​Underfloor heating: yay or nay?

Johannes van Graan Johannes van Graan
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There is just nothing quite like that icicle sensation embedded in one’s toes, is there? Yes, winter feet are an all too real occurrence once those temperatures drop. And aside from putting on an extra pair of fluffy socks and parking in front of the heater, there’s not much else to keep our feet warm… is there? 

Enter underfloor heating, a truly sensational feeling underfoot, even when walking barefoot around the house in winter! Although a lot of us might think this is a relatively new invention, the truth is that this amazing feature dates all the way back to the Neolithic period, around 6000 B.C. Archaeological digs in Asia and the Aleutian islands of Alaska revealed how inhabitants used fire smoke through stone-covered trenches excavated in the floors of their subterranean dwellings. The hot smoke heated the floor stones of their living spaces.

Naturally this system was complex, fragile and a bit dangerous, but since it resurfaced in the 1970s, it has evolved significantly to the point of becoming one of the most efficient means of indoor heating. 

But is it really better than sliced bread? Let’s discover this miraculous feat for feet together to see if it really is something to consider for next winter.

Pros and cons

The old milking shed: country Bedroom by Beech Architects
Beech Architects

The old milking shed

Beech Architects

The Advantages:

• Warm and toasty floors in winter – a major luxury! 

• Out of sight. 

• Works well with tiles and stone, so a big plus for bathrooms.  

• An efficient way of heating an entire room, as the heat rises slowly around the whole room. Radiators heat only a selected area, thus underfloor heating can remove the need for radiators completely (depending on the size of the heating system). 

• A very flexible heating option that can be fitted into a new room or added into an existing room (granted, a bit more upheaval if it is added afterwards).

The Disadvantages:

• Underfloor heating can take longer to heat up a room than radiators.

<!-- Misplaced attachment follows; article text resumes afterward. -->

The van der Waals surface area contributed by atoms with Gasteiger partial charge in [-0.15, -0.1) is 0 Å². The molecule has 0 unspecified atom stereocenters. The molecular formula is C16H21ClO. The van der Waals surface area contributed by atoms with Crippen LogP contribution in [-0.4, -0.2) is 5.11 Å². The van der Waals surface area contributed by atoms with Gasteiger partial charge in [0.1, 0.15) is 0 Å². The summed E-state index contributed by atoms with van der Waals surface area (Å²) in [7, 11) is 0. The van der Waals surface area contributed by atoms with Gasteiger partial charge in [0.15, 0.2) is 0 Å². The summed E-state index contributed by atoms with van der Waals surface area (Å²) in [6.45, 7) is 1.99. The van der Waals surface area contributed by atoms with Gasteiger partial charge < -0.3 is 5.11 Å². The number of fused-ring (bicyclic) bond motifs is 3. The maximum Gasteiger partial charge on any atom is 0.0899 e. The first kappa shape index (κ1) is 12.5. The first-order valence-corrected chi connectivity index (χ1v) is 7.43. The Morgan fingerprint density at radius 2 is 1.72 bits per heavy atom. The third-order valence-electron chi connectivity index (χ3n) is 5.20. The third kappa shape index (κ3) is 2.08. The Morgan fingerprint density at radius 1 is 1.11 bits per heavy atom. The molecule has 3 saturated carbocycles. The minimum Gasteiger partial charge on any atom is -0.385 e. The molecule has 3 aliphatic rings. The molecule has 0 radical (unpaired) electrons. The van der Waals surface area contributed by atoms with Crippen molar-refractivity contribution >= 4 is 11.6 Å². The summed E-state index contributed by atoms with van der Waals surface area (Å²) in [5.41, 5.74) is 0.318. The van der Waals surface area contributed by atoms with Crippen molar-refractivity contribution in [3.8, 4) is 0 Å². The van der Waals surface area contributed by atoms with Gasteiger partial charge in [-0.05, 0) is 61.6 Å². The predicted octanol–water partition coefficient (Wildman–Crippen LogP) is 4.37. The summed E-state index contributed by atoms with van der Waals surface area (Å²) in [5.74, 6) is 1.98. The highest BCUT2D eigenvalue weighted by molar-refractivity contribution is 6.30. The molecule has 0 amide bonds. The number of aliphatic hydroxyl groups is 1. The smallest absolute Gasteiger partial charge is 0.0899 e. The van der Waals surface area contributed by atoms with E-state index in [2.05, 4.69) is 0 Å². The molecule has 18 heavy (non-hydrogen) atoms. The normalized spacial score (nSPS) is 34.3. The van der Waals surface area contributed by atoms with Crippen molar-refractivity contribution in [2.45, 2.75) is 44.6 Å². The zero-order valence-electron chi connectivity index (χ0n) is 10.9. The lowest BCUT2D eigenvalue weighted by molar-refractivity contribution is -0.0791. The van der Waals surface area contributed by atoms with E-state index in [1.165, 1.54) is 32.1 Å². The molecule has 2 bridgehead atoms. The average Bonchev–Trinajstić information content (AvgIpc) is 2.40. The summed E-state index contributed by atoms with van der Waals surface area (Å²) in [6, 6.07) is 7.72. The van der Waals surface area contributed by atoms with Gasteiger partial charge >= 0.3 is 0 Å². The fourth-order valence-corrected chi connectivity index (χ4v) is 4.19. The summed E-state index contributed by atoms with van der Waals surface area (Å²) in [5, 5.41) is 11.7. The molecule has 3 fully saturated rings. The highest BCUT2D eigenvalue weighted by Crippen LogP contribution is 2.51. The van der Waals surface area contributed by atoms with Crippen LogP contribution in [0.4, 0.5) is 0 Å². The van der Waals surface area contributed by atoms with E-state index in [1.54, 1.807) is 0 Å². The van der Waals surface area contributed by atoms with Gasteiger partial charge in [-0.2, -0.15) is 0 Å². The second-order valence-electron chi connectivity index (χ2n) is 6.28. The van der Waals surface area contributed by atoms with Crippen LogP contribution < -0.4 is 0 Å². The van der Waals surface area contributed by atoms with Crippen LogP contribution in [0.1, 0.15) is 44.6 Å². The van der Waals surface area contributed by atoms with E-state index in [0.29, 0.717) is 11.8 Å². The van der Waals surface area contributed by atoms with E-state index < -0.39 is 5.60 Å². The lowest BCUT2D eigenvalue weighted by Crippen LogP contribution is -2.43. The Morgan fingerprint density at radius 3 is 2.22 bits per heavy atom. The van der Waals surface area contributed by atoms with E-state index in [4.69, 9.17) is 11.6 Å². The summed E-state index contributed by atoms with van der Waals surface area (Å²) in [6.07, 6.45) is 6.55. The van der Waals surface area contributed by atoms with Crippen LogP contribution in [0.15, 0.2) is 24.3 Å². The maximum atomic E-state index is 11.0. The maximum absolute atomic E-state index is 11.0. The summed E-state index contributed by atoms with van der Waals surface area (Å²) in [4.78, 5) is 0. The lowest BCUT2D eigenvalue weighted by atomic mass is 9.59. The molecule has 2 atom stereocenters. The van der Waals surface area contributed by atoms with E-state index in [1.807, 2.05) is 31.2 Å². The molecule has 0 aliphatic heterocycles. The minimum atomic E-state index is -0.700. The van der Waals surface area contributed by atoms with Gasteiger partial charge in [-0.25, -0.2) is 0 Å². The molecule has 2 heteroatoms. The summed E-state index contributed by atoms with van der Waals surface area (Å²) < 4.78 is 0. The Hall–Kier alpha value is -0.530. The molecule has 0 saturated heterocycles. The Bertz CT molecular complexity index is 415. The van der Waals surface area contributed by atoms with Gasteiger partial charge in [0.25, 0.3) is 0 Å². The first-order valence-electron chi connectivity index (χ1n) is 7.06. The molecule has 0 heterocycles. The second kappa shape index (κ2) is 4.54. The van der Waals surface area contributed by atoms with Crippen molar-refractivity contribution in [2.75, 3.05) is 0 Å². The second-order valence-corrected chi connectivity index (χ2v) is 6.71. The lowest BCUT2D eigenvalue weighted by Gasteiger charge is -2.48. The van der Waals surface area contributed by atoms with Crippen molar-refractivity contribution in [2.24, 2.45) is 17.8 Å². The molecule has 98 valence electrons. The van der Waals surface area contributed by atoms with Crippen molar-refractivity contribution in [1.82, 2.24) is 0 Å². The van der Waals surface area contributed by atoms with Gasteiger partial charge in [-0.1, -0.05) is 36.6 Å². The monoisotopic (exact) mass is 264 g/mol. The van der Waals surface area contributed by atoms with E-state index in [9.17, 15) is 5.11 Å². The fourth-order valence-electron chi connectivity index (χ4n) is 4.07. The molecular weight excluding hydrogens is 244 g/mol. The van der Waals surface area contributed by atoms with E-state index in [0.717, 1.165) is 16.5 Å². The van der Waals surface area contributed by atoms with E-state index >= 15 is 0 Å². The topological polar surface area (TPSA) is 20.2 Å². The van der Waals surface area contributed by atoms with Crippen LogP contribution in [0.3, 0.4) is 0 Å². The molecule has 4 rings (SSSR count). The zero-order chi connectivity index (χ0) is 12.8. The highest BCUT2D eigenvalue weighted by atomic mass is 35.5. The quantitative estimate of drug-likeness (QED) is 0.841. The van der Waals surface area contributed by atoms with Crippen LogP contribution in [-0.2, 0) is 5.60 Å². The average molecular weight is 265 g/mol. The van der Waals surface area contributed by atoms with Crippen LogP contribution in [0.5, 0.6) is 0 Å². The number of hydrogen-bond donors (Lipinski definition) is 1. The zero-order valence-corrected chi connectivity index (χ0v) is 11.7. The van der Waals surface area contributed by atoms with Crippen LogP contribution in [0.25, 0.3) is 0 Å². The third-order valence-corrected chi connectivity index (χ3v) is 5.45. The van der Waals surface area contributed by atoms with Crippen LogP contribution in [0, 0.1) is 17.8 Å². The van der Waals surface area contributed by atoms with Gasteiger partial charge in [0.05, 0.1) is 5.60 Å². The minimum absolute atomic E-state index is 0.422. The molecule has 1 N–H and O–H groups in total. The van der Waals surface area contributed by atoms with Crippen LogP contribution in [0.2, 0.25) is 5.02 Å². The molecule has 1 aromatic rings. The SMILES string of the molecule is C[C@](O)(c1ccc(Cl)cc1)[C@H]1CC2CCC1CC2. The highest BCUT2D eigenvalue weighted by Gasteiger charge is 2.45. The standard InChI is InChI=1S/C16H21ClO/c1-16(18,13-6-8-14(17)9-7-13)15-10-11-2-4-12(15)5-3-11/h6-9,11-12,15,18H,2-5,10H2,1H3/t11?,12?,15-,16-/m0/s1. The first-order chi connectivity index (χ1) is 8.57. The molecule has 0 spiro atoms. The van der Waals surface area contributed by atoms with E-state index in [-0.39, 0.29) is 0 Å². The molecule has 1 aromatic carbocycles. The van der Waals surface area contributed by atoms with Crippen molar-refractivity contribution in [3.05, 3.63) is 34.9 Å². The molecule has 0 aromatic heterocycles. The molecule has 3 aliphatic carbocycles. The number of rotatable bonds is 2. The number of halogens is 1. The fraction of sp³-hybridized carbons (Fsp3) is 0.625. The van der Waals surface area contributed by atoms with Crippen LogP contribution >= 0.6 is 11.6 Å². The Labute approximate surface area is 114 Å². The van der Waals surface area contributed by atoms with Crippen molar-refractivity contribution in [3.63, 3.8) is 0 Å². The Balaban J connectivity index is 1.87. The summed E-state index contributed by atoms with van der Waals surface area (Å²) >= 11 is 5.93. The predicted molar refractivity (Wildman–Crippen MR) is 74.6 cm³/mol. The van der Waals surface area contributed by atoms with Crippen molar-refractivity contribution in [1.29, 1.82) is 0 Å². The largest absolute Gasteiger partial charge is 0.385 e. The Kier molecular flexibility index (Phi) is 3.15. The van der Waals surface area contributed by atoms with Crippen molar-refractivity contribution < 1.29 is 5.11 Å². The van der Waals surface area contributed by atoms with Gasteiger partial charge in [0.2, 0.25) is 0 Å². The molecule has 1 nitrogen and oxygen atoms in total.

• Very small systems won’t be able to entirely supplement a radiator system.  

• It can be costly to install (especially if retrofitted), maintain and run, especially if it is additional to your main heating system.  

• You are restricted to what you can place above the system, as they can’t be fitted underneath particular fittings or furniture.

Where to use underfloor heating

View from the lounge : modern Living room by Heat Mat Limited
Heat Mat Limited

View from the lounge

Heat Mat Limited

Underfloor heating systems can suit any floor level. 

Water-based systems are most easily installed where it’s possible to pull up floorboards (or where new floors are being inserted).

Electrical systems are likely to be more suitable for existing rooms, as the electrical mesh system is flatter and requires less room. One can even opt for electrical mat systems that can be used under rugs or carpets on existing hard floors. 

In the end, it is easier to add electrical underfloor heating to upper-floor rooms than the water-based alternative.

Which floor type?

Oak Natural Matt:  Walls & flooring by Quick-Step
Quick-Step

Oak Natural Matt

Quick-Step

Living in today’s modern times means we have a wide range of flooring systems that go perfectly hand-in-hand with this heating system. 

Most type of wooden floors can be used, although the majority of installers stipulate that the timber should have a top temperature restriction of around 27°C, and that an expansion gap needs to be left around the edges (usually hidden by a skirting board or trim).